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Hackers' passwords are just as bad as anyone else's

Hackers' passwords are just as bad as anyone else's
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I'm always telling you that the best way to combat hackers is with strong passwords. So, you would assume that hackers probably use good passwords themselves.

Well, you'd be wrong.

A researcher at security company Avast by the name of Antonín Hýža spent some time analyzing how easy it would be to crack a hacker's passwords.

He pulled up 40,000 samples of hacker communities, databases, backdoors and viruses, and was shocked to discover that about 4 percent of them had passwords that were easily to crack.

The hackers had some of the same flaws as major companies in recent data breaches. They didn't encrypt the passwords - or encrypted them in the laziest way possible.

Then there was the password length and complexity. Most skilled hackers understand the importance of something called "keyspace." Keyspace is the amount of possible variables that a hacker will have to test before discovering your password.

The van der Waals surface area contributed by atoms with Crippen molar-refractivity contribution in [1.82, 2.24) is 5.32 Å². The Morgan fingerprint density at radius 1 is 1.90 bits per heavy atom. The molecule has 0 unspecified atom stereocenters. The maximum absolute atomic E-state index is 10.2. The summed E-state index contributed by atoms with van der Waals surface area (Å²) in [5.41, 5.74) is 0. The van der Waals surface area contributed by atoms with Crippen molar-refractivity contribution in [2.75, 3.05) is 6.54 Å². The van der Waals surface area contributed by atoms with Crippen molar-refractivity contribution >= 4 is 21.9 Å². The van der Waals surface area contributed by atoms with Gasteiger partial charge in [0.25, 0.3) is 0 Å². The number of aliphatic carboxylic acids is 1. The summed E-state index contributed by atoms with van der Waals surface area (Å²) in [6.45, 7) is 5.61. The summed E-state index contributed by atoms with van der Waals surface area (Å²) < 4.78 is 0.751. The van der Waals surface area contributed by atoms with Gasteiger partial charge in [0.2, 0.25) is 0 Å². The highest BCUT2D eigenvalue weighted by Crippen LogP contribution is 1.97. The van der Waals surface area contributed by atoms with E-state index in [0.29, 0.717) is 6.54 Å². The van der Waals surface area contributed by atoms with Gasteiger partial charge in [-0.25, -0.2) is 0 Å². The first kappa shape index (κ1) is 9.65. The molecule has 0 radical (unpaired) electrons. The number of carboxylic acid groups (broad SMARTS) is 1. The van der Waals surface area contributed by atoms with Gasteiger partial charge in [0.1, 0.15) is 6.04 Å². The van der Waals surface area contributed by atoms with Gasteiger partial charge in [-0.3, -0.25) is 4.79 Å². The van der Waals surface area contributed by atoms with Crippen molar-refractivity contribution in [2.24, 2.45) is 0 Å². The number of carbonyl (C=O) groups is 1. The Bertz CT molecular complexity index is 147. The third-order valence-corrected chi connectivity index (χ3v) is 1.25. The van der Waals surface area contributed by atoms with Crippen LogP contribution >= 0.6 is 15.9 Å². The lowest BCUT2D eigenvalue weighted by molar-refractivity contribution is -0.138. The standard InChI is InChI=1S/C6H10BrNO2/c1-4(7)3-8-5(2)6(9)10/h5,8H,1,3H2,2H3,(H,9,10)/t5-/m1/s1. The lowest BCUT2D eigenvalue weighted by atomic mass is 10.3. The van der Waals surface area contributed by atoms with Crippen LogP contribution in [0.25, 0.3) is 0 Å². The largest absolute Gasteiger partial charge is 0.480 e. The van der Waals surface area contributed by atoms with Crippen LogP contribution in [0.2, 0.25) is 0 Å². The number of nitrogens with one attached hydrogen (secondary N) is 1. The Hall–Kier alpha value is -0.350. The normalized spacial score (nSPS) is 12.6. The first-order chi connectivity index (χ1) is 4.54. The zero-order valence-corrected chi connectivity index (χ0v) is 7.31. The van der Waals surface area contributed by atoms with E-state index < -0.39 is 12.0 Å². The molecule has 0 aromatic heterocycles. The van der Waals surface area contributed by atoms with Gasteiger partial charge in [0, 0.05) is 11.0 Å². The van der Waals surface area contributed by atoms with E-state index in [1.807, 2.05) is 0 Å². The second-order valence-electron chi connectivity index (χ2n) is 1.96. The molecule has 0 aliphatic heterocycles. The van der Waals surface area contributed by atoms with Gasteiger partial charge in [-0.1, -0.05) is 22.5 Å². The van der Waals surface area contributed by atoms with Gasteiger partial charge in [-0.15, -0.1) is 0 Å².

A long password with characters that are uppercase, lowercase and include symbols has a good keyspace. The hackers we're talking about mostly used six-letter passwords and easily guessable words to protect their illegal activities. That's exactly what I tell you NOT to do.

In case you're wondering how creative a hacker is when it comes to password creation, I'll let Hýža get the last word.

"There [were] a lot of variations of the word pass and root and also hax was used many times, but if I omit one common 4-letter word, the most frequently used word in this dictionary is hack."

If your passwords are over 6 characters and don't have the word "hack" in them, well, then you can say that you're at least smarter than at least a few hackers.

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Source: ArsTechnica
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